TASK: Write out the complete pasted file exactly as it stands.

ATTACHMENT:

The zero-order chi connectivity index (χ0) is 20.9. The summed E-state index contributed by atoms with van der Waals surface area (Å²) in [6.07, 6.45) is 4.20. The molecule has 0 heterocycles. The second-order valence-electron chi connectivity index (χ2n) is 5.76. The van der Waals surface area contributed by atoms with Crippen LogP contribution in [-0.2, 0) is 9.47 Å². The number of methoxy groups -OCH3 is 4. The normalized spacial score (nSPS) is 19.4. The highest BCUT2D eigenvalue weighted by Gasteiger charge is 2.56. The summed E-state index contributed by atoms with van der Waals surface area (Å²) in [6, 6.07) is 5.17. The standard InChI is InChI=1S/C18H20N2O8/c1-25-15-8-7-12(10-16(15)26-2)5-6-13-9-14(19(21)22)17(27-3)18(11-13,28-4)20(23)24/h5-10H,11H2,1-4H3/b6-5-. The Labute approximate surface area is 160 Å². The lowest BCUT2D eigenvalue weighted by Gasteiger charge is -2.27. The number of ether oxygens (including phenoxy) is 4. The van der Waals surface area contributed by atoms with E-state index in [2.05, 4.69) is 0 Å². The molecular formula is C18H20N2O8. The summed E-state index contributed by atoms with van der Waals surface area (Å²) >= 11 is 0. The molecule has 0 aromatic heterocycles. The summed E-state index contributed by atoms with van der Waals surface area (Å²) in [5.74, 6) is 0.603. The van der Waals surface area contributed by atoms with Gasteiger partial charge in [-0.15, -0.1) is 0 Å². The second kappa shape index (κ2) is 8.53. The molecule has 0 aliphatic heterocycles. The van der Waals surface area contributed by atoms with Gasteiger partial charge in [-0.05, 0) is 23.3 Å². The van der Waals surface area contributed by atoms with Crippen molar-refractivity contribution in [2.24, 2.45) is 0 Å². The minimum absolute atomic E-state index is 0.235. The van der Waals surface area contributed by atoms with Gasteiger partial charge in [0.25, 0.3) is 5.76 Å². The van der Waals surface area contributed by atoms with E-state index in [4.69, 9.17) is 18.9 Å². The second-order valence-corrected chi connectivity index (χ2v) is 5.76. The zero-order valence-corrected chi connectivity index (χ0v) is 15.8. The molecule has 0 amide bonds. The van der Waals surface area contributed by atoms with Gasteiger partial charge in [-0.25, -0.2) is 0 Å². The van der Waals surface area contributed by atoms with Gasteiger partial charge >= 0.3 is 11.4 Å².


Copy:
The zero-order chi connectivity index (χ0) is 20.9. The summed E-state index contributed by atoms with van der Waals surface area (Å²) in [6.07, 6.45) is 4.20. The molecule has 0 heterocycles. The second-order valence-electron chi connectivity index (χ2n) is 5.76. The van der Waals surface area contributed by atoms with Crippen LogP contribution in [-0.2, 0) is 9.47 Å². The number of methoxy groups -OCH3 is 4. The normalized spacial score (nSPS) is 19.4. The highest BCUT2D eigenvalue weighted by Gasteiger charge is 2.56. The summed E-state index contributed by atoms with van der Waals surface area (Å²) in [6, 6.07) is 5.17. The standard InChI is InChI=1S/C18H20N2O8/c1-25-15-8-7-12(10-16(15)26-2)5-6-13-9-14(19(21)22)17(27-3)18(11-13,28-4)20(23)24/h5-10H,11H2,1-4H3/b6-5-. The Labute approximate surface area is 160 Å². The lowest BCUT2D eigenvalue weighted by Gasteiger charge is -2.27. The number of ether oxygens (including phenoxy) is 4. The van der Waals surface area contributed by atoms with E-state index in [2.05, 4.69) is 0 Å². The molecular formula is C18H20N2O8. The summed E-state index contributed by atoms with van der Waals surface area (Å²) >= 11 is 0. The molecule has 0 aromatic heterocycles. The summed E-state index contributed by atoms with van der Waals surface area (Å²) in [5.74, 6) is 0.603. The van der Waals surface area contributed by atoms with Gasteiger partial charge in [-0.15, -0.1) is 0 Å². The second kappa shape index (κ2) is 8.53. The molecule has 0 aliphatic heterocycles. The van der Waals surface area contributed by atoms with Gasteiger partial charge in [-0.05, 0) is 23.3 Å². The van der Waals surface area contributed by atoms with Crippen molar-refractivity contribution in [2.24, 2.45) is 0 Å². The minimum absolute atomic E-state index is 0.235. The van der Waals surface area contributed by atoms with Gasteiger partial charge in [0.25, 0.3) is 5.76 Å². The van der Waals surface area contributed by atoms with E-state index in [4.69, 9.17) is 18.9 Å². The second-order valence-corrected chi connectivity index (χ2v) is 5.76. The zero-order valence-corrected chi connectivity index (χ0v) is 15.8. The molecule has 0 amide bonds. The van der Waals surface area contributed by atoms with Gasteiger partial charge in [-0.25, -0.2) is 0 Å². The van der Waals surface area contributed by atoms with Gasteiger partial charge >= 0.3 is 11.4 Å².